Bolton thinks North strike viable

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Bolton thinks North strike viable


John Bolton

John Bolton, U.S. President Donald Trump’s national security adviser, still believes that a military strike on North Korea is a viable option as denuclearization talks between Washington and Pyongyang are stalled, The New Yorker reported earlier this week.

Citing unnamed U.S. government officials, the magazine said in its profile of Bolton published on Monday that Bolton privately told White House aides that the second U.S.-North summit in Hanoi, Vietnam, was unlikely to succeed.

Despite months of engagement with the North and Trump’s bragging about falling in “love” with North Korean leader Kim Jong-un, Bolton, according to the article, still believes that a strike is possible because the United States knows where most of North Korea’s nuclear weapons are.

“We can still do it,” a U.S. administration official cited Bolton as saying. “We know where most, if not all, of their weapons are. We could destroy their nuclear capability. There are ways to deal with their artillery.”

When asked about potential casualties, Bolton said he “wishes we weren’t at this point. But the military option remains viable.”

Other White House officials, on the other hand, are realizing that military force is not a realistic option, the source added.

“I think we could have destroyed the North’s nuclear program in the 1990s. It was more concentrated and we knew where everything was,” the official said. “Not anymore. It’s too big and too dispersed.”

In contrast to Bolton’s hawkish approach towards the North, Mike Pompeo, the U.S. secretary of state, said Tuesday during an interview with Fox News that he remains “hopeful” about Pyongyang’s denuclearization process and stressed Washington was prepared to resume dialogue.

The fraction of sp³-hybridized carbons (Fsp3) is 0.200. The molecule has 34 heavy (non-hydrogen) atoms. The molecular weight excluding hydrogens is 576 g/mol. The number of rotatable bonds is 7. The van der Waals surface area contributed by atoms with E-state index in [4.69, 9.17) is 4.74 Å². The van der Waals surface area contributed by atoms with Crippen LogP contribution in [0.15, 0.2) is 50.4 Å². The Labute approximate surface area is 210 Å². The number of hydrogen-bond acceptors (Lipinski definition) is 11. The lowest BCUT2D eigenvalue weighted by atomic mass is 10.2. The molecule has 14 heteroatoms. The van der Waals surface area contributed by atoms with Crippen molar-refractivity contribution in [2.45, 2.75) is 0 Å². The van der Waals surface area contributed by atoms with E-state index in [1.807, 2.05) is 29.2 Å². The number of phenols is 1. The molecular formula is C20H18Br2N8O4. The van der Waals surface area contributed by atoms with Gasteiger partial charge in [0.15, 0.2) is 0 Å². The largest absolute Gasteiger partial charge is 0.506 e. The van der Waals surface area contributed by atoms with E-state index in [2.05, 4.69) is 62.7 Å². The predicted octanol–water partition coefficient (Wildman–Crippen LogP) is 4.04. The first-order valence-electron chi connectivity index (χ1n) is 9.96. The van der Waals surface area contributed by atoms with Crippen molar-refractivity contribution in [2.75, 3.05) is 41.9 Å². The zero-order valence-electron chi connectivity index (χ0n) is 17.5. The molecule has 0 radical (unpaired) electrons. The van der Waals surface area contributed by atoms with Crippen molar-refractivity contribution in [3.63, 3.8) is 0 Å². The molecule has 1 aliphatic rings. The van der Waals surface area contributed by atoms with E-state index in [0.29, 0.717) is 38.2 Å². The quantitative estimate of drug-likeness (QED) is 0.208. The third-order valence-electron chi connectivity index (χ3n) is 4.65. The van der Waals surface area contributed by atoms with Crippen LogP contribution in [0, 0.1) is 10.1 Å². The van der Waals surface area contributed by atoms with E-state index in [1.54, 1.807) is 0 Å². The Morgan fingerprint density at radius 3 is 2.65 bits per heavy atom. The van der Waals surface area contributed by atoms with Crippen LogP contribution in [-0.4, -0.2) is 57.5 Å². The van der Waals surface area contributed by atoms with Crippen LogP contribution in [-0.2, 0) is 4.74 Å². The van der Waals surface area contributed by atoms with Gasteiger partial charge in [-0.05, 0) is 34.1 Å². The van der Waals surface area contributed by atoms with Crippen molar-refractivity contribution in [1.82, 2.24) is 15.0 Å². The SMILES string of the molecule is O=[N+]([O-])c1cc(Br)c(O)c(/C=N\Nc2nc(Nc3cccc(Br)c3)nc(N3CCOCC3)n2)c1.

“There’s only one real approach to denuclearization,” said Pompeo, “that’s to denuclearize, right, to begin to take down the threat.”

Pompeo went on, “We’re prepared to engage in conversations to arrive at a process by which the North Koreans can see their way clear to fulfilling the commitment that Chairman Kim made back in Singapore in June of last year.”

In the aftermath of the Hanoi summit in late February, Pyongyang has criticized both Bolton and Pompeo through its state media, blaming them for bringing talks to a dead end.

Late last month, North Korea’s Vice Foreign Minister Choe Son-hui called Bolton “dim-sighted” in a statement published by the Korean Central News Agency (KCNA), a remark that came in response to his interview with Bloomberg calling on Pyongyang to show a “real indication” it was ready to give up its nuclear weapons before a third summit takes place between their leaders.

In another statement issued by a North Korean Foreign Ministry official through the KCNA, the regime accused Pompeo of “letting loose reckless remarks and sophism of all kinds against us every day” and asked the United States to replace Pompeo with another negotiator who is “more careful and mature in communicating with us.”

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